Lakou Model

Traditionally, extended families in rural Haiti would organize themselves into clusters of homes surrounding a central courtyard. This organizational structure is called the lakou, a term which also denotes the extended family group itself. The lakou model has its roots in Haiti’s plantation heritage. As a nation emerging from enslavement, Haiti adopted the lakou as a means to safeguard against the return of the plantation. The lakou became a grassroots opposition to any state action tending to reinstate the plantation order. Existing entirely outside the state, the lakou became what Gérard Barthélemy called “an egalitarian system without a state.”

Bogdan, Lea. 01 March 2010. "Duany Flatpack Prefab Unveiled, 1000 Shelters to be Donated to Haiti Read more: 1000 Duany Shelters to be Donated to Haiti | Inhabitat - Sustainable Design Innovation, Eco Architecture, Green Building." Accessed 30 April 2012

A second major contributing factor to the development of the lakou was the rise of vodou in Haiti. After Haiti achieved independence in 1804, it faced 56 years of neglect on the part of the Catholic Church. In this chasm, vodou—rooted in West African traditions—flourished. The absence of the Church throughout the early 1800’s allowed for other West African traditions, such as the family compound, to reemerge. This family compound structure, intimately linked with vodou practice, became the foundation for the Lakou system.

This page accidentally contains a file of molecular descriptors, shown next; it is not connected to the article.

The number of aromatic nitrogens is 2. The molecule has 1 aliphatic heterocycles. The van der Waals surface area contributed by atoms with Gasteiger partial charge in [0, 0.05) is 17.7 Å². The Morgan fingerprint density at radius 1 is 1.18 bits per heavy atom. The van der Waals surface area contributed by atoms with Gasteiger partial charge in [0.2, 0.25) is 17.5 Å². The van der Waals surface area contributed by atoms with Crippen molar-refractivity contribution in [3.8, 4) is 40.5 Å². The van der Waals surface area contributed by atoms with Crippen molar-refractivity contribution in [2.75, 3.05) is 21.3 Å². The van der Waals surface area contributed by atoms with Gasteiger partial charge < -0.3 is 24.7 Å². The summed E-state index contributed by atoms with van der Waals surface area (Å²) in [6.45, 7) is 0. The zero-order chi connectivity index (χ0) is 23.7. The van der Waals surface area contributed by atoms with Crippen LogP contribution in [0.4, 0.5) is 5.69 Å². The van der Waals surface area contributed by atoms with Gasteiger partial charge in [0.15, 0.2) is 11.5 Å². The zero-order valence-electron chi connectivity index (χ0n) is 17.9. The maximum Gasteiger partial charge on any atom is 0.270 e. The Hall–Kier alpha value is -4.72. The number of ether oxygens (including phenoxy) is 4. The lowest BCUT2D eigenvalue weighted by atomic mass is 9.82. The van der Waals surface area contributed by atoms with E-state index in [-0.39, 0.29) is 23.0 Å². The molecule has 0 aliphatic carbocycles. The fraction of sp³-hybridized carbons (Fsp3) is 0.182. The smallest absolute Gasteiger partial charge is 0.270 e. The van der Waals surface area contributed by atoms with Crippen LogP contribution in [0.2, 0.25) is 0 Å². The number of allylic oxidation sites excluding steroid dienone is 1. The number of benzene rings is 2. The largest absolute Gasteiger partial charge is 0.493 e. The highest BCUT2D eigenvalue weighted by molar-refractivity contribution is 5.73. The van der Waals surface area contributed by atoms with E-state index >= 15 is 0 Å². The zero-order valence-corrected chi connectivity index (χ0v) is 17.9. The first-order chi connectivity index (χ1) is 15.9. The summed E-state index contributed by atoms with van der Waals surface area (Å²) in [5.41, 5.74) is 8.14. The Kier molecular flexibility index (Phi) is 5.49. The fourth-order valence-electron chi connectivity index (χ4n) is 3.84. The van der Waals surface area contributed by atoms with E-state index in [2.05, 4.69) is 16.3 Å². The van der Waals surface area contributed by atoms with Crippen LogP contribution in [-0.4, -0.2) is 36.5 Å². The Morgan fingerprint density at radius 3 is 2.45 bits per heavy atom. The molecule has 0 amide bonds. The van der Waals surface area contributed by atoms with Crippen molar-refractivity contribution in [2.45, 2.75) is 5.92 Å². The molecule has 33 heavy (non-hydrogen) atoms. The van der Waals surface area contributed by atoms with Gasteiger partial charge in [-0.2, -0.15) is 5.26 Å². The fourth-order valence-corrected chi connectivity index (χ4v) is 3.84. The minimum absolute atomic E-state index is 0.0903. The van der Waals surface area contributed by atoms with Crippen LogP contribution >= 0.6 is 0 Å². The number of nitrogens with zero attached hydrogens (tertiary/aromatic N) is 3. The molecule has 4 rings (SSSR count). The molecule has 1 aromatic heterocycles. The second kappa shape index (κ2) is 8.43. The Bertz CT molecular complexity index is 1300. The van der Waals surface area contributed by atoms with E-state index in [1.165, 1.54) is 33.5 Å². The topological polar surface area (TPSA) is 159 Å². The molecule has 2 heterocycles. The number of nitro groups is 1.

Dubois, Laurent. Haiti: The Aftershocks of History. New York: Metropolitan, 2012.Google Books. Web. 30 Apr. 2012.

Nesbitt, Nick. “Turning the Tide: The Problem of Popular Insurgency in Haitian Revolutionary Historiography.” Oct. 2008. Web. 30 Apr. 2012.

Stevens, A. M. (1998). Haitian womens food networks in haiti and oldtown, united states of america. Brown University).ProQuest Dissertations and Theses, , 364 p.

2 thoughts on “Lakou Model

  1. Thank you for your post. I appreciate better understanding what the lakou is and what appears to be it’s revolutionary/anti-colonial nature.

  2. Even in the midst of so much adversity and brutality, the ingenuity, wit and wisdom of the enslaved black in the New World is simply impressive. We have an obligation to research, scrutinize, collect data and search the past to present results about this whole process of survival and resistance of this millennial black, about which we insist on knowing so little.

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